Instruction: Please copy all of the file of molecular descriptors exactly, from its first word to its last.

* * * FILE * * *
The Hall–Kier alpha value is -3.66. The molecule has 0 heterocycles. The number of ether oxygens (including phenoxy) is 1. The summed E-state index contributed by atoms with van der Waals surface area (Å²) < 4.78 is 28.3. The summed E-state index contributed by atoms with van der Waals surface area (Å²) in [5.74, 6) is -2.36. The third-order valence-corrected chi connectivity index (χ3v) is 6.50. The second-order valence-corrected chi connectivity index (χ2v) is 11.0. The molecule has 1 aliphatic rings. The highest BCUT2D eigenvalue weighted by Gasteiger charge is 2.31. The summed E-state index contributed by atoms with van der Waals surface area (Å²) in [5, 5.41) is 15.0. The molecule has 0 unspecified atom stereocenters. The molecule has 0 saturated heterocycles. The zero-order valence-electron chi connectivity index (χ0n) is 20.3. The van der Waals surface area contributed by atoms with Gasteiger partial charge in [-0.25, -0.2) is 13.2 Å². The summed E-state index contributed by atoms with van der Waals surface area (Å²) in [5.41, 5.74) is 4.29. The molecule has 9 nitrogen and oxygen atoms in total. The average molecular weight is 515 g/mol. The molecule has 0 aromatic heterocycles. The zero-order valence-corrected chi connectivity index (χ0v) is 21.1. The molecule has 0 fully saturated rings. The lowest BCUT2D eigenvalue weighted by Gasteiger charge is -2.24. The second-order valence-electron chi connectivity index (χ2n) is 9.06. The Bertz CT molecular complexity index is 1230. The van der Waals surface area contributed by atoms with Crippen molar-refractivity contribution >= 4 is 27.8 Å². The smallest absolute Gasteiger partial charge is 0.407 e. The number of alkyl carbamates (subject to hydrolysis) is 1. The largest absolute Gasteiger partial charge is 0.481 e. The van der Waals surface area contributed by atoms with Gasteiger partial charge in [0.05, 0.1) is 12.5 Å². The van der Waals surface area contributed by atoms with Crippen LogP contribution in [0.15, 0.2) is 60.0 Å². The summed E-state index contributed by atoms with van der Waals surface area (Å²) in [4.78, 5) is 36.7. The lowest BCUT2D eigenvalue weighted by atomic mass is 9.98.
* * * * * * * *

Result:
The Hall–Kier alpha value is -3.66. The molecule has 0 heterocycles. The number of ether oxygens (including phenoxy) is 1. The summed E-state index contributed by atoms with van der Waals surface area (Å²) < 4.78 is 28.3. The summed E-state index contributed by atoms with van der Waals surface area (Å²) in [5.74, 6) is -2.36. The third-order valence-corrected chi connectivity index (χ3v) is 6.50. The second-order valence-corrected chi connectivity index (χ2v) is 11.0. The molecule has 1 aliphatic rings. The highest BCUT2D eigenvalue weighted by Gasteiger charge is 2.31. The summed E-state index contributed by atoms with van der Waals surface area (Å²) in [5, 5.41) is 15.0. The molecule has 0 unspecified atom stereocenters. The molecule has 0 saturated heterocycles. The zero-order valence-electron chi connectivity index (χ0n) is 20.3. The van der Waals surface area contributed by atoms with Gasteiger partial charge in [-0.25, -0.2) is 13.2 Å². The summed E-state index contributed by atoms with van der Waals surface area (Å²) in [5.41, 5.74) is 4.29. The molecule has 9 nitrogen and oxygen atoms in total. The average molecular weight is 515 g/mol. The molecule has 0 aromatic heterocycles. The zero-order valence-corrected chi connectivity index (χ0v) is 21.1. The molecule has 0 fully saturated rings. The lowest BCUT2D eigenvalue weighted by Gasteiger charge is -2.24. The second-order valence-electron chi connectivity index (χ2n) is 9.06. The Bertz CT molecular complexity index is 1230. The van der Waals surface area contributed by atoms with Crippen molar-refractivity contribution >= 4 is 27.8 Å². The smallest absolute Gasteiger partial charge is 0.407 e. The number of alkyl carbamates (subject to hydrolysis) is 1. The largest absolute Gasteiger partial charge is 0.481 e. The van der Waals surface area contributed by atoms with Gasteiger partial charge in [0.05, 0.1) is 12.5 Å². The van der Waals surface area contributed by atoms with Crippen LogP contribution in [0.15, 0.2) is 60.0 Å². The summed E-state index contributed by atoms with van der Waals surface area (Å²) in [4.78, 5) is 36.7. The lowest BCUT2D eigenvalue weighted by atomic mass is 9.98.